Doctor discipline measure draws mixed reaction
BY DELTHIA RICKS
During his news briefing yesterday, Paterson alluded to Dr. Harvey Finkelstein, the Long Island physician caught in controversy after more than 10,000 of his patients were notified they might have been exposed to hepatitis C, B and HIV.
Under the governor’s plan, physicians would not be able to practice while an investigation is under way. But that denies doctors the right of due process, said Dr. Melissa Palmer, a liver specialist in Plainview who evaluated dozens of Finkelstein’s patients for liver disease. “What happened to innocent until proven guilty?” she said yesterday.
“Don’t get me wrong, I think all doctors should be using universal precautions,” she said of guidelines to prevent the transmission of communicable infections in health care settings. “But until they’re actually proven 100 percent guilty, they should not be forced from practice.”
Robert Tessler, a Manhattan lawyer, called the governor’s plans “a welcome move toward transparency and responsibility.” He was among lawyers who represented patients who contracted hepatitis C and possibly hepatitis B following exposure to contaminated colonoscopy equipment in Brooklyn. The cases were settled in the patients’ favor last year.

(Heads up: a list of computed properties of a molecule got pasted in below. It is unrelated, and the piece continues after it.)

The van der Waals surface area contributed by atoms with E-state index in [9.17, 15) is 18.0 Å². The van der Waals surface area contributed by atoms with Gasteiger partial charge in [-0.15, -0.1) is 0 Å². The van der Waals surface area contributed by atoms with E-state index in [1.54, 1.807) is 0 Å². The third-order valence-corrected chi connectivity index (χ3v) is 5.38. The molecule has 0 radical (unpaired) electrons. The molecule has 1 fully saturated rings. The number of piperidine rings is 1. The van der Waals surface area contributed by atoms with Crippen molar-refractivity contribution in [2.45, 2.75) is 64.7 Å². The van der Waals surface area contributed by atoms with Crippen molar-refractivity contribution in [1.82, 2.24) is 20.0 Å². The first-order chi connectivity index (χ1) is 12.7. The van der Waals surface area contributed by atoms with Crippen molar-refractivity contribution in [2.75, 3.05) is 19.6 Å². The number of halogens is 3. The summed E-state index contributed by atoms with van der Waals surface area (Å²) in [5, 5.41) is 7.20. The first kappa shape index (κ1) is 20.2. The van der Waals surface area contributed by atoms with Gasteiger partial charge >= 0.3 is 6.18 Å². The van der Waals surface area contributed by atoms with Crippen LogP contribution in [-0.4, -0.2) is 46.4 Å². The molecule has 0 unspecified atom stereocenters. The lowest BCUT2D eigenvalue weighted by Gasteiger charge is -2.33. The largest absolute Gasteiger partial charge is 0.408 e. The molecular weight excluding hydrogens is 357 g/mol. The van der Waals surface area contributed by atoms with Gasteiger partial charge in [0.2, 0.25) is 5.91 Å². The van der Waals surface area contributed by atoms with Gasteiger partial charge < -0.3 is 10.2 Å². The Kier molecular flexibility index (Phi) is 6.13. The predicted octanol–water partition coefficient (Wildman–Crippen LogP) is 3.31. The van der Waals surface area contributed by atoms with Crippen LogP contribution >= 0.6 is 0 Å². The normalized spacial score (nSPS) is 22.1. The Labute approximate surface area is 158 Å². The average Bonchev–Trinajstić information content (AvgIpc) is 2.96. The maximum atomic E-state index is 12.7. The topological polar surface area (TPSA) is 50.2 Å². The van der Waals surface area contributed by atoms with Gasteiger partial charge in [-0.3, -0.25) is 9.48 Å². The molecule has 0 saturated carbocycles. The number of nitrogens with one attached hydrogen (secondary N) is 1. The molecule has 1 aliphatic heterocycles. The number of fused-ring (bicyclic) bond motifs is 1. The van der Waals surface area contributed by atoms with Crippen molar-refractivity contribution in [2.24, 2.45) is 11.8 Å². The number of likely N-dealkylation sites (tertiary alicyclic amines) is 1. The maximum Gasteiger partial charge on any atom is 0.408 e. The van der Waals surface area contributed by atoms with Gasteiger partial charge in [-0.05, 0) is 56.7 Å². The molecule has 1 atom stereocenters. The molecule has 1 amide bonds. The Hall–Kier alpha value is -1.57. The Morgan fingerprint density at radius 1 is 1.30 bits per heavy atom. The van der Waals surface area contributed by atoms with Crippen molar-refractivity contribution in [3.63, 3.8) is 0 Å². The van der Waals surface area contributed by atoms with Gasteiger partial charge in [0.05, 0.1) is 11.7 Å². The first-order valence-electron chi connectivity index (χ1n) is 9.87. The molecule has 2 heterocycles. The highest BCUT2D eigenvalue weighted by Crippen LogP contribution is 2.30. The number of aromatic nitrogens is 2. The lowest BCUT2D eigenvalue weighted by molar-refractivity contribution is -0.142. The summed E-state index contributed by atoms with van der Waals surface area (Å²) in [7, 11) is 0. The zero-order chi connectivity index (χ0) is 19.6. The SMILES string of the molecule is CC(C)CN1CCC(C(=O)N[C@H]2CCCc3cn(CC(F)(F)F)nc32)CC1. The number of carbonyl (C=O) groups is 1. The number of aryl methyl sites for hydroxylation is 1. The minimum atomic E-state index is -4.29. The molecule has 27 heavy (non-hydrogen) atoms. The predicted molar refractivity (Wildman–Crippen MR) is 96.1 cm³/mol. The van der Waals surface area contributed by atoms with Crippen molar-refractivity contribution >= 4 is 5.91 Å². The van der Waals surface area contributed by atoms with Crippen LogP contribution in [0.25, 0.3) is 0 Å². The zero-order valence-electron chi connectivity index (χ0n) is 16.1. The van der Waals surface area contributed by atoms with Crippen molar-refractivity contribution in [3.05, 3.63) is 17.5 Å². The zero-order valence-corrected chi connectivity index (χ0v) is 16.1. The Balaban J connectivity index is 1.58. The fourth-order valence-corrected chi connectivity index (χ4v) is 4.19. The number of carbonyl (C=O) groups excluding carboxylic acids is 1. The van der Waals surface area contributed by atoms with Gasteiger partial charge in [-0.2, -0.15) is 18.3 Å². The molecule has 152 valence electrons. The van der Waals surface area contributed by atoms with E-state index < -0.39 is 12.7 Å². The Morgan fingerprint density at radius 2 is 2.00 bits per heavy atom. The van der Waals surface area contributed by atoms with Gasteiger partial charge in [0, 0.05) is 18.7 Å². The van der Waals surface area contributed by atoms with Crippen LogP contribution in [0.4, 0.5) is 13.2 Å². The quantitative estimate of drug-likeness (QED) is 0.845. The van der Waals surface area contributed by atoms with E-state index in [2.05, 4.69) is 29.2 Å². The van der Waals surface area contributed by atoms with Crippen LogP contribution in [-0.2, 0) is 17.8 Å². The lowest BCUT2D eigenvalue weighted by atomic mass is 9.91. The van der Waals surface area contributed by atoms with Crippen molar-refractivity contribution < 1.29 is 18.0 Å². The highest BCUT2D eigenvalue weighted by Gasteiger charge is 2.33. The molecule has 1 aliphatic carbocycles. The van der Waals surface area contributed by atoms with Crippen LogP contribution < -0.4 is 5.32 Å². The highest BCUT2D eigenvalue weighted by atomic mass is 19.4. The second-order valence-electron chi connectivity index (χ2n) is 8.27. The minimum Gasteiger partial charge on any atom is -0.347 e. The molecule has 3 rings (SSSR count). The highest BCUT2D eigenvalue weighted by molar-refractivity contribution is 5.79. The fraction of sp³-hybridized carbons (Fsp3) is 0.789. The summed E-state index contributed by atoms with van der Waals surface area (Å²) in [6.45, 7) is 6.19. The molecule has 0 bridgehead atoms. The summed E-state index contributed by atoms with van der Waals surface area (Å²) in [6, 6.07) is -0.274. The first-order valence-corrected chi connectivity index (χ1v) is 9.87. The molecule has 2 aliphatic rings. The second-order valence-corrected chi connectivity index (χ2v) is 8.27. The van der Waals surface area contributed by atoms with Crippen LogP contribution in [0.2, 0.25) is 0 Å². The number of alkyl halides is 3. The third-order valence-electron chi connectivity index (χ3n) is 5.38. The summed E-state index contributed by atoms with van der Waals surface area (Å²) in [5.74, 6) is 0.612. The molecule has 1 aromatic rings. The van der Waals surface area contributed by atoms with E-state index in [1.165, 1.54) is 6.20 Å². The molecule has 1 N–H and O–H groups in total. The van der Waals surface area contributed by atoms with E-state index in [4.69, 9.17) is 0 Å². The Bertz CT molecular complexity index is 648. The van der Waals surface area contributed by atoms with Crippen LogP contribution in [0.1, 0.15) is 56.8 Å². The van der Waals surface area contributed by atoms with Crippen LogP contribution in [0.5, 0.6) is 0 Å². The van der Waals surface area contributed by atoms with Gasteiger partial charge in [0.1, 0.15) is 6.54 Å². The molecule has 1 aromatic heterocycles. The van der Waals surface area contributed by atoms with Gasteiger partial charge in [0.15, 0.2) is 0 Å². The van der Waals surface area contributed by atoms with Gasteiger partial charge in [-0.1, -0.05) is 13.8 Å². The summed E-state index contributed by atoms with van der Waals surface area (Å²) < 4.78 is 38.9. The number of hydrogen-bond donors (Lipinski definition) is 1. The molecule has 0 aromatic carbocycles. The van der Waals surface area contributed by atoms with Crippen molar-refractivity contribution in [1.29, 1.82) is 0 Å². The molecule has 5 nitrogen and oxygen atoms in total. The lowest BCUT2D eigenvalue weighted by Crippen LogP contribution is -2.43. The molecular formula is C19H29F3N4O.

Tessler said taking action against physicians has been tough in New York because the profession has protective firewalls. “It’s much easier to discipline a lawyer. The medical profession tends to be a little too protective.”
One amendment authorizes an “administrative tribunal” to issue orders to the Office of Professional Medical Conduct to review personal medical records of physicians and other personnel deemed impaired by drugs, alcohol or physical or mental disability. “God is in the details on this one,” said David Rothman, founder of the Institute on Medicine as a Profession at Columbia University. “I hope this doesn’t mean that the doctors’ medical records would become public, but that the OPMC would have access to them.”